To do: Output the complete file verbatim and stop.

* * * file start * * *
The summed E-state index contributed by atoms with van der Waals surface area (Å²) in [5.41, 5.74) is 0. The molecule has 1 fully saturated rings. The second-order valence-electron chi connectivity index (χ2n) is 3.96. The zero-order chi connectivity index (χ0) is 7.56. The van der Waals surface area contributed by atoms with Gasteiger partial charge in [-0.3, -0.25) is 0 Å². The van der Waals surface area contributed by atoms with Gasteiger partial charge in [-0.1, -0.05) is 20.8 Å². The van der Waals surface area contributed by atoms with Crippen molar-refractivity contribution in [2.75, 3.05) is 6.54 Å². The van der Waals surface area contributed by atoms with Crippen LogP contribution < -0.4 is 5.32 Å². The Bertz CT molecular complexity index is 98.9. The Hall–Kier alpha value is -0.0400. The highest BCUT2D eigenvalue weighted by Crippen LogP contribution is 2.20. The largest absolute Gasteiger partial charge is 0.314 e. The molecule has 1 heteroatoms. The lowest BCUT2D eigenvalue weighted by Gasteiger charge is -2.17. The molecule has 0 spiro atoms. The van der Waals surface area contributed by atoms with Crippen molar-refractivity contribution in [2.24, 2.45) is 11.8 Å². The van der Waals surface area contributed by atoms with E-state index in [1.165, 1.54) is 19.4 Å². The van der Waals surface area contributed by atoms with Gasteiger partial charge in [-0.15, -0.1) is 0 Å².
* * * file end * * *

The summed E-state index contributed by atoms with van der Waals surface area (Å²) in [5.41, 5.74) is 0. The molecule has 1 fully saturated rings. The second-order valence-electron chi connectivity index (χ2n) is 3.96. The zero-order chi connectivity index (χ0) is 7.56. The van der Waals surface area contributed by atoms with Gasteiger partial charge in [-0.3, -0.25) is 0 Å². The van der Waals surface area contributed by atoms with Gasteiger partial charge in [-0.1, -0.05) is 20.8 Å². The van der Waals surface area contributed by atoms with Crippen molar-refractivity contribution in [2.75, 3.05) is 6.54 Å². The van der Waals surface area contributed by atoms with Crippen LogP contribution < -0.4 is 5.32 Å². The Bertz CT molecular complexity index is 98.9. The Hall–Kier alpha value is -0.0400. The highest BCUT2D eigenvalue weighted by Crippen LogP contribution is 2.20. The largest absolute Gasteiger partial charge is 0.314 e. The molecule has 1 heteroatoms. The lowest BCUT2D eigenvalue weighted by Gasteiger charge is -2.17. The molecule has 0 spiro atoms. The van der Waals surface area contributed by atoms with Crippen molar-refractivity contribution in [2.24, 2.45) is 11.8 Å². The van der Waals surface area contributed by atoms with E-state index in [1.165, 1.54) is 19.4 Å². The van der Waals surface area contributed by atoms with Gasteiger partial charge in [-0.15, -0.1) is 0 Å².